Localized TRPA1 channel Ca2+ signals stimulated by reactive oxygen species promote cerebral artery dilation

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Science Signaling  06 Jan 2015:
Vol. 8, Issue 358, pp. ra2
DOI: 10.1126/scisignal.2005659

Blood Vessel Dilation with Peroxidized Lipids

Cerebral arteries must maintain constant blood flow to the brain even though blood pressure fluctuates constantly. Sullivan et al. characterized a signaling pathway that is specific to the endothelial cells that line cerebral arteries. Reactive oxygen species (ROS) cause lipid peroxidation. In endothelial cells in cerebral arteries, locally produced ROS oxidized lipids, which triggered calcium influx through the ion channel TRPA1. In turn, this calcium influx activated a potassium-permeable channel, resulting in dilation of cerebral arteries.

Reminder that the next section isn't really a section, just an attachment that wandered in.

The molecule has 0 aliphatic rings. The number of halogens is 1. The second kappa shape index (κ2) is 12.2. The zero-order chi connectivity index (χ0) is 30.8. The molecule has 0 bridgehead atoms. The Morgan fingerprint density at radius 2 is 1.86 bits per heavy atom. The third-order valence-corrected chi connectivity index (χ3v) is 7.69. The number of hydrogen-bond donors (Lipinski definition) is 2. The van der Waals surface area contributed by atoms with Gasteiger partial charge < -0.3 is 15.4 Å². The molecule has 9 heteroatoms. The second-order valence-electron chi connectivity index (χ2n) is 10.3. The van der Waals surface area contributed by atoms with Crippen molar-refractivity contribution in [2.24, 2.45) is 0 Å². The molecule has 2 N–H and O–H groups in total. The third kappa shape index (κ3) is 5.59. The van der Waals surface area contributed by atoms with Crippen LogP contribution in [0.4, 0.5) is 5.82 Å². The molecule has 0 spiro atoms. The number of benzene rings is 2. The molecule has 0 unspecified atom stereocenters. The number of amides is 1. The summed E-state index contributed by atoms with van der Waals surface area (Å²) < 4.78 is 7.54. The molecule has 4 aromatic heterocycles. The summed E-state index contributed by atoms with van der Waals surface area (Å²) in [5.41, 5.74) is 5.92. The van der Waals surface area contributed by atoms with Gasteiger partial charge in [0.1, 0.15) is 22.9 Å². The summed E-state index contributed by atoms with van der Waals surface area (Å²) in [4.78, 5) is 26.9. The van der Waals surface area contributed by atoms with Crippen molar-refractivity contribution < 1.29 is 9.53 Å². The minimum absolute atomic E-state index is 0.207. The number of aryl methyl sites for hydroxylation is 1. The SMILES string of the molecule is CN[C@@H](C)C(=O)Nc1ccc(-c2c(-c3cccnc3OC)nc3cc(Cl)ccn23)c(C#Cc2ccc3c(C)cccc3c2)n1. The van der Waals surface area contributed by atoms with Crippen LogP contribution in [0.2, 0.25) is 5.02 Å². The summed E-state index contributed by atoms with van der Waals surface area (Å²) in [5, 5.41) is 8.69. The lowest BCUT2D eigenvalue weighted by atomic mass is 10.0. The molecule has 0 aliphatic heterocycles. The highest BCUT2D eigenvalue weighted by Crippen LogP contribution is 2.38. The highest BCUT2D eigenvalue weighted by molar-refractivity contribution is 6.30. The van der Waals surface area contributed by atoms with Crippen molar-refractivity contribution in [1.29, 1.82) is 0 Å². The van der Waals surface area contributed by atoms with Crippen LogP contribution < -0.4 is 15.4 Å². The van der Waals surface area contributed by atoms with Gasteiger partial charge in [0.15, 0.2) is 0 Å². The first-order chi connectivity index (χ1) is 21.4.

Reactive oxygen species (ROS) can have divergent effects in cerebral and peripheral circulations. We found that Ca2+-permeable transient receptor potential ankyrin 1 (TRPA1) channels were present and colocalized with NADPH (reduced form of nicotinamide adenine dinucleotide phosphate) oxidase 2 (NOX2), a major source of ROS, in the endothelium of cerebral arteries but not in other vascular beds. We recorded and characterized ROS-triggered Ca2+ signals representing Ca2+ influx through single TRPA1 channels, which we called “TRPA1 sparklets.” TRPA1 sparklet activity was low under basal conditions but was stimulated by NOX-generated ROS. Ca2+ entry during a single TRPA1 sparklet was twice that of a TRPV4 sparklet and ~200 times that of an L-type Ca2+ channel sparklet. TRPA1 sparklets representing the simultaneous opening of two TRPA1 channels were more common in endothelial cells than in human embryonic kidney (HEK) 293 cells expressing TRPA1. The NOX-induced TRPA1 sparklets activated intermediate-conductance, Ca2+-sensitive K+ channels, resulting in smooth muscle hyperpolarization and vasodilation. NOX-induced activation of TRPA1 sparklets and vasodilation required generation of hydrogen peroxide and lipid-peroxidizing hydroxyl radicals as intermediates. 4-Hydroxy-nonenal, a metabolite of lipid peroxidation, also increased TRPA1 sparklet frequency and dilated cerebral arteries. These data suggest that in the cerebral circulation, lipid peroxidation metabolites generated by ROS activate Ca2+ influx through TRPA1 channels in the endothelium of cerebral arteries to cause dilation.

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